Igar Gubarevich analyses Belarus's vote at the UN General Assembly. It shows that Minsk pursues a much more independent foreign policy than most observers believe. The positions of Minsk and Moscow differ in almost a quarter of all issues. At the same time, the Belarusian government does not cross certain red lines defined by the Kremlin. The Belarusian delegation would never vote for a resolution condemning the Russian government.

Comments in the media

Igar Gubarevich analyses the three main obstacles to Belarusian-Polish relations improving on Polish radio: delay of local border traffic, the schism of the Polish minority in Belarus, and the Card of the Pole.

Also on Polish radio, Ryhor Astapenia comments on the revival of Polish-Belarusian relations. According to Ryhor, a dominant view in Belarus, Russia, and Poland is that through rapprochement with Poland, Minsk is trying to strengthen its western flank in foreign policy. In doing so, Belarus wants to demonstrate independence in decision-making.

On Polish radio, Igar Gubarevich analyses the visit of a high-level EU delegation to Minsk. According to Igar, the two sides currently maintain a comprehensive institutional dialogue, but true normalisation of relations has yet to occur, as evidenced by the lack of highest-level visits. At the moment, Belarus and the EU are seeking points of contact, putting aside issues of human rights and democracy.

Siarhei Bohdan discusses Belarus's border policy on Polish radio. The situation on the southern border of Belarus remains at risk of arms penetration and crime, but in two or three years the entire southern border will be closed with the help of EU funds. Meanwhile, Russia closed its border with Belarus for citizens of third countries for purely political reasons, as a punishment for Belarus, Siarhei argues.

Belarus Profile

The BelarusProfile.com database now includes the following people: Valier Malaška, Natallia Nikandrava, Dzmitry Krupski, Aliaksandr Makajeŭ, Uladzimir Karahin, Vasiĺ Hierasimaŭ, Anatoĺ Isačenka, Andrej Žyškievič, Andrej Dzierach, Voĺha Ščerbina,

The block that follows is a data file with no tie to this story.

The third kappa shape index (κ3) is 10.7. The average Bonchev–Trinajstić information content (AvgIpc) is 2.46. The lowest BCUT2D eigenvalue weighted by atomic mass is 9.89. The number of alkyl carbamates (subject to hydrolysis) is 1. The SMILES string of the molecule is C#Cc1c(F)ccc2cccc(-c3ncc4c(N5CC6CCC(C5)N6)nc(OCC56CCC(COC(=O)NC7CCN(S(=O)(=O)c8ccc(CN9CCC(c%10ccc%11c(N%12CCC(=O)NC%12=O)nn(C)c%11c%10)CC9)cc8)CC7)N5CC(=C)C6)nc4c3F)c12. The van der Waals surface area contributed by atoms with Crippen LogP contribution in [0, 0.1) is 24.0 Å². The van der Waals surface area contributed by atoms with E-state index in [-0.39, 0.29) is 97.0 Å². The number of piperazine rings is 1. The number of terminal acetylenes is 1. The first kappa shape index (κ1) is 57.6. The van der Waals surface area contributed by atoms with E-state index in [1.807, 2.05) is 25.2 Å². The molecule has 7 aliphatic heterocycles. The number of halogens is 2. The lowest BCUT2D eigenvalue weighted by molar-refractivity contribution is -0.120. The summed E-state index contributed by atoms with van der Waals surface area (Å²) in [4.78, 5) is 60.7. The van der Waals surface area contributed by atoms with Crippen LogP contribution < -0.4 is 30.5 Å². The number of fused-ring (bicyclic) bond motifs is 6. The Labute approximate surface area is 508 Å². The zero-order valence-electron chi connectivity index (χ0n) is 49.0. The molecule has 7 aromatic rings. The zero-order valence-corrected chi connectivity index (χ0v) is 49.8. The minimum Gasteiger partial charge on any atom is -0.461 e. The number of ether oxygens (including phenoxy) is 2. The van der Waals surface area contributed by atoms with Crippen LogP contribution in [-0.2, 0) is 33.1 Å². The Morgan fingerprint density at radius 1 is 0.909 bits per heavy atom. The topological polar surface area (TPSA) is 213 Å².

We have also updated the profiles of Ihar Karpienka, Aliena Kupčyna, Aliaksandr Kosiniec, Vadzim Hihin, Aliaksandr Milinkievič, Aliaksandr Lahviniec, Anatoĺ Husaraŭ, Lieanid Šeniec, Eduard Paĺčys, Ivan Liemiašeŭski, Viktar Ščaćko, Natallia Kačanava, Maksim Ryžankoŭ, Kanstancin Martyniecki, Juryj Čyž.

Belarus policy

​The Ostrogorski Centre continues to update the database of policy papers on BelarusPolicy.com. The papers of partner institutions added this month include:

Andrei Yahorau, Aliona Zuikova. The role and place of civil society in the system of donor aid for Belarus (2006-2014). CET, 2016.

Aliaksandr Chubryk. KEF-2016 "Reforms for engaging growth": key findings and recommendations. IPM Research Centre, 2016.

Dzmitry Kruk, Katsiaryna Barnukova. The anatomy of recession in Belarus. BEROC, 2016.

Alena Artsiomenka. Factors of reproductive choice of Belarusians. BISS, 2016.

Uladzimir Akulich, Yulia Yafimnenka, Viktoryia Smalenskaya, Uladzislau Ramaniuk, Alieś Aliachnovič, Sierž Naŭrodski, Katsiaryna Alieksiatovich, Yaraslau Mialhui. The seventh issue of the Macroeconomic Review of Belarus (January-September 2016). CASE Belarus, 2016.

Think tanks in Belarus are encouraged to submit their research for inclusion into the database by completing this form.

The Ostrogorski Centre is a private, non-profit organisation dedicated to analysis and policy advocacy on problems which Belarus faces in its transition to market economy and the rule of law. Its projects include Belarus Digest, the Journal of Belarusian Studies, BelarusPolicy.com, BelarusProfile.com and Ostro.by.